Jon Stewart is returning to late night.
Mr. Stewart will take the reins of Comedy Central’s “The Daily Show,” the show he hosted to huge success from 1999 to 2015, for one night a week through the 2024 presidential election, the network said in a surprise announcement on Wednesday. Mr. Stewart’s first show will be on Feb. 12.
“The Daily Show” has been without a permanent host since Trevor Noah stepped down in late 2022. Stewart will also be a producer on all episodes of “The Daily Show.” Other episodes of the show will be hosted by a rotating lineup of the show’s news team.
“We are honored to have him return to Comedy Central’s ‘The Daily Show’ to help us all make sense of the insanity and division roiling the country as we enter the election season,” said Chris McCarthy, a senior executive at Paramount, Comedy Central’s parent.
Mr. Stewart appeared to acknowledge his return to “The Daily Show” in a social media post shortly after the news was announced. “Excited for the future!” he said while making a joke about college football.
Mr. Stewart’s relentless focus on politics over his 16-year “Daily Show” run, unusual for late night at the time, transformed him from a promising comedian into one of the nation’s foremost political and media critics. Mr. Stewart had his detractors, and the viewership of “The Daily Show” lagged others at the time but his influence was outsize — and long lasting.
Stephen Colbert and John Oliver, two “Daily Show” correspondents who catapulted to fame during Mr. Stewart’s tenure, landed their own late night shows, which they still host. And like Mr. Stewart’s “The Daily Show,” their shows also have a laser focus on current events — nearly always with a left-leaning bias — and helped reorder the late-night landscape in the process.
Mr. Stewart taped his final episode of “The Daily Show” just hours before the first Republican debate of the 2016 election cycle, an event that shattered ratings records and formally introduced Donald J. Trump to the country as a prospective politician.
After he stepped down, Mr. Stewart signed a contract with HBO that amounted to little. In 2021, he created an Apple TV+ show, “The Problem,” that ran for all of 20 episodes and often struggled to gain traction. Mr. Stewart left in October 2023, shortly before the third season of the show was to go into production, telling associates that he had disagreements with Apple executives over future show topics, including hot-button issues like China and artificial intelligence.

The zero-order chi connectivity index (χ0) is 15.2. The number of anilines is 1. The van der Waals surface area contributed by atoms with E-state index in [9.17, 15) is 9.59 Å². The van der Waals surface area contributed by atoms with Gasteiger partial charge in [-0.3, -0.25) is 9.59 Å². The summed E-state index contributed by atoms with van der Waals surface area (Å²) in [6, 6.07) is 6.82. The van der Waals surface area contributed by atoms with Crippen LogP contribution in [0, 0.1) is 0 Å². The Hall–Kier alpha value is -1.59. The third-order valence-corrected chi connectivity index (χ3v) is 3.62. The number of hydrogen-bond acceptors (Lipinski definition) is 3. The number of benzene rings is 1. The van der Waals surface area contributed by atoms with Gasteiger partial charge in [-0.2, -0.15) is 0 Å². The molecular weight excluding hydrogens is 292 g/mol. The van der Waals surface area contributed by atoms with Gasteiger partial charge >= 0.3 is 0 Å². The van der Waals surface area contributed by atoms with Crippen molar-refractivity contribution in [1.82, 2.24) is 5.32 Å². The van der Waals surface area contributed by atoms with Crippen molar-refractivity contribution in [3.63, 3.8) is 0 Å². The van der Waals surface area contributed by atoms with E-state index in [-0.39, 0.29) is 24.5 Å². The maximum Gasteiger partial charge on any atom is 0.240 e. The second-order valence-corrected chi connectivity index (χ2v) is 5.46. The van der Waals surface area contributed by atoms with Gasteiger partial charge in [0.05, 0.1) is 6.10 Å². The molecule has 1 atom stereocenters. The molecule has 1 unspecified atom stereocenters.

Mr. Stewart’s return to cable television — albeit, just on Monday nights — will send a jolt to the late-night world, which in recent years has been rapidly losing viewers and cultural relevance. The comedic talk show format has also been difficult to replicate in an on-demand, streaming world.
He will also confront a vastly different and far more contentious political landscape. Mr. Stewart’s definition of “fake news” during his “Daily Show” years meant something entirely different from what it does today.
Hosting a show for only one night a week also presents challenges for a format that depends on viewers falling into a comfortable nightly habit of tuning in. And like many cable networks these days, Comedy Central, once a hotbed for comedic talent and prime-time series like “Key & Peele” and “Inside Amy Schumer,” has a much weaker lead-in lineup compared with 2015.
Still, “The Daily Show” has continued to maintain relevance even after Mr. Stewart’s 2015 departure. (Since Mr. Noah left “The Daily Show” as host in late 2022, the network has used guest hosts to fill the void.)
Just last week, Mr. Noah’s iteration of the “The Daily Show” took the Emmy for best talk show, besting Mr. Stewart’s Apple TV+ series, Mr. Colbert’s CBS show, Jimmy Kimmel’s ABC late-night show, and Seth Meyers’s “Late Night.” It was widely considered the biggest upset of the night, and an affirmation that “The Daily Show,” at least in the eyes of Emmy voters, is still resonating.
After the show won the Emmy, the former correspondent Roy Wood mouthed “Please hire a host” from the stage.